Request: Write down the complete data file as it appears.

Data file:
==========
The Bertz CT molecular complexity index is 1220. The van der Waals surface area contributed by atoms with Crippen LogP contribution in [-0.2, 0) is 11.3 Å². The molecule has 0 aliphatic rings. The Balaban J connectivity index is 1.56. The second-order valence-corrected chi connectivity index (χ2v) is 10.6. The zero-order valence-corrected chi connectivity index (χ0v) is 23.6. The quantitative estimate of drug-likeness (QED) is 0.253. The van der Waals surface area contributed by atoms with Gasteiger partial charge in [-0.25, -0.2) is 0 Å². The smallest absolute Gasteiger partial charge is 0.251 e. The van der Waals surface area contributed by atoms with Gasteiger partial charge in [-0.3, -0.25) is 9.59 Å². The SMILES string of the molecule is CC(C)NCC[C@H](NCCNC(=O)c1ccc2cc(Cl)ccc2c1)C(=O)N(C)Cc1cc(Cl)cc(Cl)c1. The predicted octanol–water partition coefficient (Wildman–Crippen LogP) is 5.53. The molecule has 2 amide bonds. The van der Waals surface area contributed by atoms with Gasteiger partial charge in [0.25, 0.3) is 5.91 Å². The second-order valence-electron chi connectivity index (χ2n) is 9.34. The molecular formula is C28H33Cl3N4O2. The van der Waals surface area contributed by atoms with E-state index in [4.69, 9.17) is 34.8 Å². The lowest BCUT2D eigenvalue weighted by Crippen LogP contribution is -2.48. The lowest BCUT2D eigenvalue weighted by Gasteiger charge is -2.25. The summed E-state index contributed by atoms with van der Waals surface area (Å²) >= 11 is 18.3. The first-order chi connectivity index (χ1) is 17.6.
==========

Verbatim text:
The Bertz CT molecular complexity index is 1220. The van der Waals surface area contributed by atoms with Crippen LogP contribution in [-0.2, 0) is 11.3 Å². The molecule has 0 aliphatic rings. The Balaban J connectivity index is 1.56. The second-order valence-corrected chi connectivity index (χ2v) is 10.6. The zero-order valence-corrected chi connectivity index (χ0v) is 23.6. The quantitative estimate of drug-likeness (QED) is 0.253. The van der Waals surface area contributed by atoms with Gasteiger partial charge in [-0.25, -0.2) is 0 Å². The smallest absolute Gasteiger partial charge is 0.251 e. The van der Waals surface area contributed by atoms with Gasteiger partial charge in [-0.3, -0.25) is 9.59 Å². The SMILES string of the molecule is CC(C)NCC[C@H](NCCNC(=O)c1ccc2cc(Cl)ccc2c1)C(=O)N(C)Cc1cc(Cl)cc(Cl)c1. The predicted octanol–water partition coefficient (Wildman–Crippen LogP) is 5.53. The molecule has 2 amide bonds. The van der Waals surface area contributed by atoms with Gasteiger partial charge in [0.25, 0.3) is 5.91 Å². The second-order valence-electron chi connectivity index (χ2n) is 9.34. The molecular formula is C28H33Cl3N4O2. The van der Waals surface area contributed by atoms with E-state index in [4.69, 9.17) is 34.8 Å². The lowest BCUT2D eigenvalue weighted by Crippen LogP contribution is -2.48. The lowest BCUT2D eigenvalue weighted by Gasteiger charge is -2.25. The summed E-state index contributed by atoms with van der Waals surface area (Å²) >= 11 is 18.3. The first-order chi connectivity index (χ1) is 17.6.